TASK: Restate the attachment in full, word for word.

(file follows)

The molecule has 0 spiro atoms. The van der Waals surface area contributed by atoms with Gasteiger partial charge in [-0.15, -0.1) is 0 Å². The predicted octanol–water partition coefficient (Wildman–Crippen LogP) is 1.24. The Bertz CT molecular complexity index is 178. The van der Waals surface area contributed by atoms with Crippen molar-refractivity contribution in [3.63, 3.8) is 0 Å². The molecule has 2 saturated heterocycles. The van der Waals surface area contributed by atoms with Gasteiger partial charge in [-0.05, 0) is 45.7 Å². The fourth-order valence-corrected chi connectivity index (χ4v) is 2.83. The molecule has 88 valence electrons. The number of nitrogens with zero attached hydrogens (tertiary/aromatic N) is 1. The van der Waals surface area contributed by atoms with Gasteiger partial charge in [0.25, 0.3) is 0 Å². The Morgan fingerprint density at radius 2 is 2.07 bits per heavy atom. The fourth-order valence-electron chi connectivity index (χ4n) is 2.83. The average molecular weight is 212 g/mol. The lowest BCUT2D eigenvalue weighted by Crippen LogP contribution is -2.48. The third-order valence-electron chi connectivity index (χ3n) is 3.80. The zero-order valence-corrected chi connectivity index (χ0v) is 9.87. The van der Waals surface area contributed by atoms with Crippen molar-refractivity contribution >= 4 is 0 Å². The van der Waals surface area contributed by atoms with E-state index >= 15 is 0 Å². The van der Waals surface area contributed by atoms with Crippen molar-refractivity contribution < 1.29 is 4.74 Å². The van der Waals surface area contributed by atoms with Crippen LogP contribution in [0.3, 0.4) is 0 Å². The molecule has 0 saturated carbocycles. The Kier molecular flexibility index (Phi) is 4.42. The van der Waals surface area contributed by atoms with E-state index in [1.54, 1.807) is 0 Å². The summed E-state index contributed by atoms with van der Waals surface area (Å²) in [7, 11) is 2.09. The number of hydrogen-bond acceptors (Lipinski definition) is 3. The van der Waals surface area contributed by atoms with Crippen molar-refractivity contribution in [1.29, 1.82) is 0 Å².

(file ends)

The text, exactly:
The molecule has 0 spiro atoms. The van der Waals surface area contributed by atoms with Gasteiger partial charge in [-0.15, -0.1) is 0 Å². The predicted octanol–water partition coefficient (Wildman–Crippen LogP) is 1.24. The Bertz CT molecular complexity index is 178. The van der Waals surface area contributed by atoms with Crippen molar-refractivity contribution in [3.63, 3.8) is 0 Å². The molecule has 2 saturated heterocycles. The van der Waals surface area contributed by atoms with Gasteiger partial charge in [-0.05, 0) is 45.7 Å². The fourth-order valence-corrected chi connectivity index (χ4v) is 2.83. The molecule has 88 valence electrons. The number of nitrogens with zero attached hydrogens (tertiary/aromatic N) is 1. The van der Waals surface area contributed by atoms with Gasteiger partial charge in [0.25, 0.3) is 0 Å². The Morgan fingerprint density at radius 2 is 2.07 bits per heavy atom. The fourth-order valence-electron chi connectivity index (χ4n) is 2.83. The average molecular weight is 212 g/mol. The lowest BCUT2D eigenvalue weighted by Crippen LogP contribution is -2.48. The third-order valence-electron chi connectivity index (χ3n) is 3.80. The zero-order valence-corrected chi connectivity index (χ0v) is 9.87. The van der Waals surface area contributed by atoms with Crippen molar-refractivity contribution >= 4 is 0 Å². The van der Waals surface area contributed by atoms with E-state index >= 15 is 0 Å². The van der Waals surface area contributed by atoms with Crippen molar-refractivity contribution < 1.29 is 4.74 Å². The van der Waals surface area contributed by atoms with Crippen LogP contribution in [0.3, 0.4) is 0 Å². The molecule has 0 saturated carbocycles. The Kier molecular flexibility index (Phi) is 4.42. The van der Waals surface area contributed by atoms with E-state index in [1.54, 1.807) is 0 Å². The summed E-state index contributed by atoms with van der Waals surface area (Å²) in [7, 11) is 2.09. The number of hydrogen-bond acceptors (Lipinski definition) is 3. The van der Waals surface area contributed by atoms with Crippen molar-refractivity contribution in [1.29, 1.82) is 0 Å².